Though Bolden isn’t a household name, his cornet playing earned him posthumous recognition as the progenitor of jazz. He probably began kindergarten at Fisk in 1883 or 1884, when it was for “colored” students only (it had been desegregated during Reconstruction, and re-segregated shortly thereafter). The desks were wooden, engraved with the initials of white children who attended before the Civil War.
Bolden would have been lucky to get a seat—when he went to Fisk it was overcrowded with 1,000 boys and girls. The schoolhouse, a square building surrounded by a yard, was subdivided inside with wooden partitions that could move on ropes and pulleys to accommodate the crowd. Fisk principal Arthur P. Williams was known for maintaining a dignified order despite the conditions. (Sylvanie Williams, his wife, oversaw the girls at Fisk before serving as principal elsewhere and becoming a prominent civic activist.)
A.P. Williams came from an elite family of color in Connecticut, and made a name for himself in New Orleans as a singer and pianist as well as an educator and school administrator. At Fisk he staged operettas and singing programs with students, including a well-reviewed production of the Gilbert and Sullivan opera “HMS Pinafore” in 1881. While Bolden’s role in shows like these is unknown, they would have joined the music at churches, dance halls, and parades in the soundscape of his childhood.
In the late 1890s A.P. Williams’ nephews James W. McNeal and Wendell P. McNeal joined the faculty at Fisk. They were musicians in the John Robichaux Orchestra, one of New Orleans’ most popular dance bands at the time (and a rival of the group Bolden had started to lead). James McNeal also played cornet in one the city’s best-loved brass bands, the Onward. After serving as Chief Musician in a military band during the Spanish-American War he became Vice Principal at Fisk.
Louis Armstrong started kindergarten here in 1907. He lived right across the street and attended class barefoot. The school had subdivided rooms and an annex by then, and accommodated 550 students. At the time the surrounding neighborhood was a vice district known for honky tonks and prostitution, and Armstrong recalled Fisk being stigmatized by association. Still, he remembered the school as integral to the community:
Old Mrs. Martin was the caretaker of the Fisk School, and along with her husband she did a good job. They were loved by everybody in the neighborhood. Their family was a large one and two of the boys turned out to be good and real popular musicians. Henry Martin was the drummer in the famous Kid Ory’s band…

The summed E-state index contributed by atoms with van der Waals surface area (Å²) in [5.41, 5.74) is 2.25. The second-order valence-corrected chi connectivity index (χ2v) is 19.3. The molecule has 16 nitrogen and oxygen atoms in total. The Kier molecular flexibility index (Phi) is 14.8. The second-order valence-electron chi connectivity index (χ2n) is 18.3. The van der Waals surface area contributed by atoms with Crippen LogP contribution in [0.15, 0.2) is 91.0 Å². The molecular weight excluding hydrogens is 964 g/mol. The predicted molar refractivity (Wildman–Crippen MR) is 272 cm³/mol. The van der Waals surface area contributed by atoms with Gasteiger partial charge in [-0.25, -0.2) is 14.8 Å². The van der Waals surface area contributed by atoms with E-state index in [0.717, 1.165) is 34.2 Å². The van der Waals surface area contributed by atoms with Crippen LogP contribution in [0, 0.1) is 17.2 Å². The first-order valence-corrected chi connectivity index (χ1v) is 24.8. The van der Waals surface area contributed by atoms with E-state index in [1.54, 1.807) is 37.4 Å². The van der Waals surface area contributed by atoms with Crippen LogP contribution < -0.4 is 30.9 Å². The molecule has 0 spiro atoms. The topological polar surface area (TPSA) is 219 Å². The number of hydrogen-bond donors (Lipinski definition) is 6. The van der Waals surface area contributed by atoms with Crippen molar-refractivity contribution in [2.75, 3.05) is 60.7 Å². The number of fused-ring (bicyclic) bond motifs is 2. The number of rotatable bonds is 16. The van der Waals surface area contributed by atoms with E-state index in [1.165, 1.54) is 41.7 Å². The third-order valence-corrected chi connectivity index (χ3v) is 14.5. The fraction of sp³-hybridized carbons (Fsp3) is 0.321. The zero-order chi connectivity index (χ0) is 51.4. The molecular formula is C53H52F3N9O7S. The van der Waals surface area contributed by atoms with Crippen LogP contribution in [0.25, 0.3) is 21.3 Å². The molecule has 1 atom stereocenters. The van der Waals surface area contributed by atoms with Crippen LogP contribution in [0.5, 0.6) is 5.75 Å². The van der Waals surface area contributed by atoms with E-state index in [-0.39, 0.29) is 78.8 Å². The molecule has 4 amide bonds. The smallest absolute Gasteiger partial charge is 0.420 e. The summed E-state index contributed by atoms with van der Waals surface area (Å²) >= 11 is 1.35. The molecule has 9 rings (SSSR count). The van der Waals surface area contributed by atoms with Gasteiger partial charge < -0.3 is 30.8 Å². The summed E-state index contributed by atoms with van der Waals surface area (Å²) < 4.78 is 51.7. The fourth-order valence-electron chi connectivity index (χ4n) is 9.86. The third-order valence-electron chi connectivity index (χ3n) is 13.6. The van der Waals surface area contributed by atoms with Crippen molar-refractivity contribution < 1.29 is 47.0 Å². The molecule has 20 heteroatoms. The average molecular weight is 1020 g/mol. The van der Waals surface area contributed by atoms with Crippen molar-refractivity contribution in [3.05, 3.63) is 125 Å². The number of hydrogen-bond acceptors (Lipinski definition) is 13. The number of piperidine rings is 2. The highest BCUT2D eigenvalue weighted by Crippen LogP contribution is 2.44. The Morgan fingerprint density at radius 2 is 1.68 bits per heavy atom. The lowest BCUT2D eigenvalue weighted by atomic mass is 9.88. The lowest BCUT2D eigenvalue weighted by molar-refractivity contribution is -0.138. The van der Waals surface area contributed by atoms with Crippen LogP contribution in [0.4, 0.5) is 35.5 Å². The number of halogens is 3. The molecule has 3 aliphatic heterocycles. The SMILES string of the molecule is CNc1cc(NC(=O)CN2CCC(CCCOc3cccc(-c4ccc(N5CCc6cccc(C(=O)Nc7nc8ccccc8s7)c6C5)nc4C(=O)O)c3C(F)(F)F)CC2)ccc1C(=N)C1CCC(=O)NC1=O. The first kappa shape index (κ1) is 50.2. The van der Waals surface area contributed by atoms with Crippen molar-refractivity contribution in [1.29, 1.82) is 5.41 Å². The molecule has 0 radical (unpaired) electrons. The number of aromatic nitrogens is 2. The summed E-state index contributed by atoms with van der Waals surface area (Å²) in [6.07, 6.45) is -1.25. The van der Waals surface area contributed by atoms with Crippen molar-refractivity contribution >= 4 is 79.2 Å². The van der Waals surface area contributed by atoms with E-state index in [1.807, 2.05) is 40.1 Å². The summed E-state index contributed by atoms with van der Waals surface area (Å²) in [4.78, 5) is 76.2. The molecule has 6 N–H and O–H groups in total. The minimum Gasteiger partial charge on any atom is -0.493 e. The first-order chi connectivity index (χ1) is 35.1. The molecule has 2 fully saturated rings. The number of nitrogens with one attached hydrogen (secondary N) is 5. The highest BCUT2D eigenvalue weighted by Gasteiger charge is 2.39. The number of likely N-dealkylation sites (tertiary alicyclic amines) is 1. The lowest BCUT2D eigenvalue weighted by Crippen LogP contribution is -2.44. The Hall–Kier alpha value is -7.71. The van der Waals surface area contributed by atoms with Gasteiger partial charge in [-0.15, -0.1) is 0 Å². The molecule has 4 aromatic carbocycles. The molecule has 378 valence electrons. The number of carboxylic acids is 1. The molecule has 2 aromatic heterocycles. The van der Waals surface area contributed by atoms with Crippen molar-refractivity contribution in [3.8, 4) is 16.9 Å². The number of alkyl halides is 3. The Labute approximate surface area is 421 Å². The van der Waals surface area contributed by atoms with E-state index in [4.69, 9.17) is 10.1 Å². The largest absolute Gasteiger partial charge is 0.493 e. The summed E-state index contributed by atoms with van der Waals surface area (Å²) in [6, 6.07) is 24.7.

Armstrong had to leave in the fifth grade to take odd jobs to support his family.
When A.P. Williams died in 1920 white newspapers called him “one of the best known negro educators in the South,” and Fisk was renamed for him the following year. Shortly after that the long-neglected building suffered a collapse, and was replaced by two shoddy double cottages. The traditional brass band drummer Lawrence Batiste attended the school when it was called Williams in the 1940s. He was one of the last: the facility was demolished in 1950 to make way for a new city hall.
About Music Education in New Orleans
Jazz patriarch Ellis Marsalis’ famous observation that New Orleans culture “bubbles up from the streets” is sometimes invoked to suggest he city’s music is naturally occurring, like an underground spring just waiting to be tapped. In fact, Marsalis was differentiating New Orleans from places where culture is imposed “from on high.” He knew better than anyone that music doesn’t just happen—he raised a family of musicians, trained generations of performers and teachers, and established jazz studies programs at multiple schools and universities. His career as an educator is a testament to the work required to keep the culture bubbling.
Historically, institutional support for this effort has been hard to come by. Jazz was prohibited in New Orleans schools for most of a century after its birth, on racist and classist grounds. A few early jazz musicians taught themselves, but often they learned from elders, sometimes relatives or neighbors, or in private lessons with professionals. Promising students graduated to on-the-job training: New Orleans bandleaders have a long history of recruiting apprentices to perform with them. Once they joined the professional ranks, the density of bandstands in the city made it easy for musicians to listen to and learn from their peers.